May: Skin Cancer Awareness Month

As we welcome the warmer weather (here’s hoping) and brighter days, it's crucial to remember the importance of sun safety, especially in our beautiful, but sometimes unpredictable, Irish climate.

There are over 13,000 new cases of skin cancer diagnosed in Ireland every year. With our predominantly fair skin and the misconception that cloudy days mean less risk, many of us underestimate the harmful effects of UV radiation. But the truth is, UV rays can penetrate clouds and cause damage to our skin even on overcast days.

Listen to our very own, Professor Niki Ralph, talk to Pat Kenny as part of the Skin Deep Series on Newstalk. She delves into what to look for and how to take care of your skin to prevent skin cancer.

Stay safe in the sun this summer

As we embrace the outdoors and soak up the sun this summer, let's also prioritise protecting our skin. Here are a few simple yet effective tips to help you stay safe in the sun:

  1. Wear sunscreen: Use a broad-spectrum sunscreen with SPF 30 or higher, and don't forget to reapply every two hours, especially if you're swimming or sweating. We recommend EltaMD UV Clear SPF 46
  2. Seek shade: When the sun's rays are at their strongest, typically between 10AM and 4PM, find shade under a tree, umbrella, or canopy to reduce your exposure
  3. Cover up: Wear protective clothing, including long sleeves, trousers, wide-brimmed hats, and sunglasses with UV protection to shield your skin and eyes from the sun
  4. Perform regular skin checks: Take the time to examine your skin from head to toe regularly. Look for any changes in moles, freckles, or spots, and consult a GP/Dermatologist if you notice anything suspicious. Check out our ABCDE method below for checking moles.

By incorporating these simple habits into our daily routines, we can significantly reduce our risk of skin cancer and protect our skin's health for years to come.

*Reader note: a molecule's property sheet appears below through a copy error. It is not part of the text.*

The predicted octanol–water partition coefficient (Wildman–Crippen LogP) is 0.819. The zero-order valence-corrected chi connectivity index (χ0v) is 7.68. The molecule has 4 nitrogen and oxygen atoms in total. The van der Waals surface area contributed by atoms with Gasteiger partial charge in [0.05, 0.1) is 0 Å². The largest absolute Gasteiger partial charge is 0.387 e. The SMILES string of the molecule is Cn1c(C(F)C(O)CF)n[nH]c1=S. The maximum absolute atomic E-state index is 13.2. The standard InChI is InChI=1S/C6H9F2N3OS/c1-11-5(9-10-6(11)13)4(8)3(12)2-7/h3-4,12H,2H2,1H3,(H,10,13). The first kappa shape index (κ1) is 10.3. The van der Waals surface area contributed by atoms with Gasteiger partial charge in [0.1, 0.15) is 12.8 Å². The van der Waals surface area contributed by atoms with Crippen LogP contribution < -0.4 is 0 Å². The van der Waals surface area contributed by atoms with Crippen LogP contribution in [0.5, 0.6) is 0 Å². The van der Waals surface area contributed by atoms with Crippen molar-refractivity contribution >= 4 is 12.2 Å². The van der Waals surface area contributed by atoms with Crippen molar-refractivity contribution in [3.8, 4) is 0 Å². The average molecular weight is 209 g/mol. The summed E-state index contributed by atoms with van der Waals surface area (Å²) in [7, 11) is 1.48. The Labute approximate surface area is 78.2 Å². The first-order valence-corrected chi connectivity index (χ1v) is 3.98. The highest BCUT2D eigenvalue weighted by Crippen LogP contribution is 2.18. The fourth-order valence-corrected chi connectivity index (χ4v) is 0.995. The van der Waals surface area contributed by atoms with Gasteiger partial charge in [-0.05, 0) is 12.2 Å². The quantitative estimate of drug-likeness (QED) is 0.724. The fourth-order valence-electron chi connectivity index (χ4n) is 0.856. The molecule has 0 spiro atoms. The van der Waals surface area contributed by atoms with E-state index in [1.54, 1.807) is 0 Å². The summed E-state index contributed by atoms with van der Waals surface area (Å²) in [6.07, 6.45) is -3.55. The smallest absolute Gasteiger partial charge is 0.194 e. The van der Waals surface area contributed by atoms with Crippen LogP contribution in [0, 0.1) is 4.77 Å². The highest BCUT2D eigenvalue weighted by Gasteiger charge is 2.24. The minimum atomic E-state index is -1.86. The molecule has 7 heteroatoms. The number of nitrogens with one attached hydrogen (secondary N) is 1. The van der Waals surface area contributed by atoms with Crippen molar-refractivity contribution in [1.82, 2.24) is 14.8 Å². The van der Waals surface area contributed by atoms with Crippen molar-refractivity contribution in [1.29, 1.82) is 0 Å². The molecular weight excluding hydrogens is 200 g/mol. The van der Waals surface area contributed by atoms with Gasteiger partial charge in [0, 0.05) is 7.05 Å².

Checking your skin

At the Institute of Dermatologists, we're passionate about safeguarding your skin health and would like everyone to feel confident in checking their own skin. Moles, those small clusters of pigmented cells, can sometimes undergo changes that warrant attention. By familiarising yourself with the signs and regularly checking your skin, you become an active participant in your own health journey. Here's how you can take charge: 

  1. ABCDE rule: Keep this handy guide in mind. Look for asymmetry, irregular borders, varied colour, diameter larger than 6mm, and evolving changes in your moles. If any of these characteristics seem off, it's time to seek professional advice
  2. Mirror check: Don't just glance at the easily visible areas. Take the time to examine your entire body using a full-length mirror. Pay close attention to your scalp, back, and other hard-to-see spots. Remember, early detection starts with thoroughness. Ask your partner/close family member to check area’s you can’t see
  3. Familiarise yourself: Get to know your moles intimately. Take note of their size, shape, and colour. By establishing a baseline, you'll be better equipped to spot any deviations or new developments
  4. Regular checks: Consistency is key. Incorporate mole checks into your monthly routine. Whether it's tied to a specific date, synced with a recurring task, or set as a reminder on your phone, make it a habit. Your future self will thank you
  5. Seek professional help: Trust your instincts. If you notice any changes in your moles or have concerns about a particular spot, don't hesitate to reach out to your GP/Dermatologist. Our expert dermatologists are here to provide guidance, support, and, if necessary, intervention. 
How to check skin cancer melanomas

By taking proactive steps and staying vigilant, we can collectively reduce the impact of skin cancer. Your skin is a precious asset, worthy of care and attention. Let's commit to nurturing it, not just this month, but every day. Together, we can create a future where skin cancer is a preventable, manageable condition. If you notice any changes in your skin then don't hesitate to get in touch.